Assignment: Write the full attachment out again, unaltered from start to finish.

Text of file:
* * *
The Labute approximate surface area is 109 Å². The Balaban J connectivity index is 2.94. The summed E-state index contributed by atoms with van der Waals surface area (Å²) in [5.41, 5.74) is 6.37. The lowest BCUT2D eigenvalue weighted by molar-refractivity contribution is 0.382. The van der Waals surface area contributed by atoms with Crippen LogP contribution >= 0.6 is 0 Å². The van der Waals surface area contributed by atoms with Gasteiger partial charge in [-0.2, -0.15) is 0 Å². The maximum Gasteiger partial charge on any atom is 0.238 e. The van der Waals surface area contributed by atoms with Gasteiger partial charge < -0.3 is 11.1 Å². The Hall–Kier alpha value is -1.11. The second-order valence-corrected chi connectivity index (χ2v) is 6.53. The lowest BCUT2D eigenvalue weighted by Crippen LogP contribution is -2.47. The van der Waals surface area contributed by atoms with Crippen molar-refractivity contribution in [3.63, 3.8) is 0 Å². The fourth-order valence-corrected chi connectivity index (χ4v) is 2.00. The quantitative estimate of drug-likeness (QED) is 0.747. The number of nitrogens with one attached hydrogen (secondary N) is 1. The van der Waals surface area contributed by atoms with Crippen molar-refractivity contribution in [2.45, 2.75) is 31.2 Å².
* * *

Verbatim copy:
The Labute approximate surface area is 109 Å². The Balaban J connectivity index is 2.94. The summed E-state index contributed by atoms with van der Waals surface area (Å²) in [5.41, 5.74) is 6.37. The lowest BCUT2D eigenvalue weighted by molar-refractivity contribution is 0.382. The van der Waals surface area contributed by atoms with Crippen LogP contribution >= 0.6 is 0 Å². The van der Waals surface area contributed by atoms with Gasteiger partial charge in [-0.2, -0.15) is 0 Å². The maximum Gasteiger partial charge on any atom is 0.238 e. The van der Waals surface area contributed by atoms with Gasteiger partial charge < -0.3 is 11.1 Å². The Hall–Kier alpha value is -1.11. The second-order valence-corrected chi connectivity index (χ2v) is 6.53. The lowest BCUT2D eigenvalue weighted by Crippen LogP contribution is -2.47. The van der Waals surface area contributed by atoms with Crippen molar-refractivity contribution in [3.63, 3.8) is 0 Å². The fourth-order valence-corrected chi connectivity index (χ4v) is 2.00. The quantitative estimate of drug-likeness (QED) is 0.747. The number of nitrogens with one attached hydrogen (secondary N) is 1. The van der Waals surface area contributed by atoms with Crippen molar-refractivity contribution in [2.45, 2.75) is 31.2 Å².